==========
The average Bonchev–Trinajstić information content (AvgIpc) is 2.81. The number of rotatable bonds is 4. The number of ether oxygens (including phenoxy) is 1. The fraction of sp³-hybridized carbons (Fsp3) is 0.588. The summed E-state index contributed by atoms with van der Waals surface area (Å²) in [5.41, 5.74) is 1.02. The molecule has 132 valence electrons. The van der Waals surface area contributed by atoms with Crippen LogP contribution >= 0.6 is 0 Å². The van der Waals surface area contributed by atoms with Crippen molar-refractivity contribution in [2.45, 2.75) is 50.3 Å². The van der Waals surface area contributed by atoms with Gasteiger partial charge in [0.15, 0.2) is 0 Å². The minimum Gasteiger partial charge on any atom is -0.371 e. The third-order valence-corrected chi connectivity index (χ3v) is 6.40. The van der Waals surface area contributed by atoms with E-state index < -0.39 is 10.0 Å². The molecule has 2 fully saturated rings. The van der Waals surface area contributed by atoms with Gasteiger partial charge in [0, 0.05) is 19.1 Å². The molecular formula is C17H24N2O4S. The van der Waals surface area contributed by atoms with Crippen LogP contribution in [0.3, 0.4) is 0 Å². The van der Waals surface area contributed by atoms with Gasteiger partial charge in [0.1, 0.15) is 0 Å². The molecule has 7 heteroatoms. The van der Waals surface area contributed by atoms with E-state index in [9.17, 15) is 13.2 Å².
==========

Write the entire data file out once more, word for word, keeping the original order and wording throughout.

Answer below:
The average Bonchev–Trinajstić information content (AvgIpc) is 2.81. The number of rotatable bonds is 4. The number of ether oxygens (including phenoxy) is 1. The fraction of sp³-hybridized carbons (Fsp3) is 0.588. The summed E-state index contributed by atoms with van der Waals surface area (Å²) in [5.41, 5.74) is 1.02. The molecule has 132 valence electrons. The van der Waals surface area contributed by atoms with Crippen LogP contribution >= 0.6 is 0 Å². The van der Waals surface area contributed by atoms with Crippen molar-refractivity contribution in [2.45, 2.75) is 50.3 Å². The van der Waals surface area contributed by atoms with Gasteiger partial charge in [0.15, 0.2) is 0 Å². The minimum Gasteiger partial charge on any atom is -0.371 e. The third-order valence-corrected chi connectivity index (χ3v) is 6.40. The van der Waals surface area contributed by atoms with E-state index < -0.39 is 10.0 Å². The molecule has 2 fully saturated rings. The van der Waals surface area contributed by atoms with Gasteiger partial charge in [0, 0.05) is 19.1 Å². The molecular formula is C17H24N2O4S. The van der Waals surface area contributed by atoms with Crippen LogP contribution in [0.3, 0.4) is 0 Å². The van der Waals surface area contributed by atoms with Gasteiger partial charge in [0.1, 0.15) is 0 Å². The molecule has 7 heteroatoms. The van der Waals surface area contributed by atoms with E-state index in [9.17, 15) is 13.2 Å².